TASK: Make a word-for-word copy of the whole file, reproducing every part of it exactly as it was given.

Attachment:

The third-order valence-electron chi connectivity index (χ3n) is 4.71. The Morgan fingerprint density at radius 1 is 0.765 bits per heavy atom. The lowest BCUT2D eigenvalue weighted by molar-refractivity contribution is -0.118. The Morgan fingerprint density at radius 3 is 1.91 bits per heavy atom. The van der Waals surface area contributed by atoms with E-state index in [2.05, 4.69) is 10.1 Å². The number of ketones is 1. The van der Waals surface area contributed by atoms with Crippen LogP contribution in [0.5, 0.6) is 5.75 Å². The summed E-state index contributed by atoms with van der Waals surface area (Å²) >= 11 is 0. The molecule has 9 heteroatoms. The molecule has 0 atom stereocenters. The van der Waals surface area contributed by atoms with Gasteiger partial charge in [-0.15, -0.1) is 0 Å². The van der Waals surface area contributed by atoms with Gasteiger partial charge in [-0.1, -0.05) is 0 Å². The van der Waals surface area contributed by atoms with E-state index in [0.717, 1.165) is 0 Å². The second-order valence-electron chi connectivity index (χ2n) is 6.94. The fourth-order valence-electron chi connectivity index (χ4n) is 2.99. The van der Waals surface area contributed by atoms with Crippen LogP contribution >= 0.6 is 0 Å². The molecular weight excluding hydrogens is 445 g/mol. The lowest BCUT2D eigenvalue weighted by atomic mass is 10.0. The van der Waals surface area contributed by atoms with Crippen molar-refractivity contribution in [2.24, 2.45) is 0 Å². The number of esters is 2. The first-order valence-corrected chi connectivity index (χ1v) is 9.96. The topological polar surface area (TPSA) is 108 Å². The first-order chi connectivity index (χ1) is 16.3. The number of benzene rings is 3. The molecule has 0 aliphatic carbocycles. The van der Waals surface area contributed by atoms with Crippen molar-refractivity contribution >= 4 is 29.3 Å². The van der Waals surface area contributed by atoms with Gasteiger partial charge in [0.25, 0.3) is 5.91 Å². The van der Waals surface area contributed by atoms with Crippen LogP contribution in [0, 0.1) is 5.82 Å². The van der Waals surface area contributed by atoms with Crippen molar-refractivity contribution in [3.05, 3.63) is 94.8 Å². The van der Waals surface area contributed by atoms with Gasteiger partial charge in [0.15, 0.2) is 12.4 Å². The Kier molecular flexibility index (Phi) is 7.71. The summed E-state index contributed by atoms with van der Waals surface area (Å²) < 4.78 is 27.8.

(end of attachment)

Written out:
The third-order valence-electron chi connectivity index (χ3n) is 4.71. The Morgan fingerprint density at radius 1 is 0.765 bits per heavy atom. The lowest BCUT2D eigenvalue weighted by molar-refractivity contribution is -0.118. The Morgan fingerprint density at radius 3 is 1.91 bits per heavy atom. The van der Waals surface area contributed by atoms with E-state index in [2.05, 4.69) is 10.1 Å². The number of ketones is 1. The van der Waals surface area contributed by atoms with Crippen LogP contribution in [0.5, 0.6) is 5.75 Å². The summed E-state index contributed by atoms with van der Waals surface area (Å²) >= 11 is 0. The molecule has 9 heteroatoms. The molecule has 0 atom stereocenters. The van der Waals surface area contributed by atoms with Gasteiger partial charge in [-0.15, -0.1) is 0 Å². The van der Waals surface area contributed by atoms with Gasteiger partial charge in [-0.1, -0.05) is 0 Å². The van der Waals surface area contributed by atoms with E-state index in [0.717, 1.165) is 0 Å². The second-order valence-electron chi connectivity index (χ2n) is 6.94. The fourth-order valence-electron chi connectivity index (χ4n) is 2.99. The van der Waals surface area contributed by atoms with Crippen LogP contribution >= 0.6 is 0 Å². The molecular weight excluding hydrogens is 445 g/mol. The lowest BCUT2D eigenvalue weighted by atomic mass is 10.0. The van der Waals surface area contributed by atoms with Crippen molar-refractivity contribution in [2.24, 2.45) is 0 Å². The number of esters is 2. The first-order valence-corrected chi connectivity index (χ1v) is 9.96. The topological polar surface area (TPSA) is 108 Å². The first-order chi connectivity index (χ1) is 16.3. The number of benzene rings is 3. The molecule has 0 aliphatic carbocycles. The van der Waals surface area contributed by atoms with Crippen molar-refractivity contribution >= 4 is 29.3 Å². The van der Waals surface area contributed by atoms with Gasteiger partial charge in [0.25, 0.3) is 5.91 Å². The van der Waals surface area contributed by atoms with Crippen LogP contribution in [0, 0.1) is 5.82 Å². The van der Waals surface area contributed by atoms with Crippen molar-refractivity contribution in [3.05, 3.63) is 94.8 Å². The van der Waals surface area contributed by atoms with Gasteiger partial charge in [0.15, 0.2) is 12.4 Å². The Kier molecular flexibility index (Phi) is 7.71. The summed E-state index contributed by atoms with van der Waals surface area (Å²) < 4.78 is 27.8.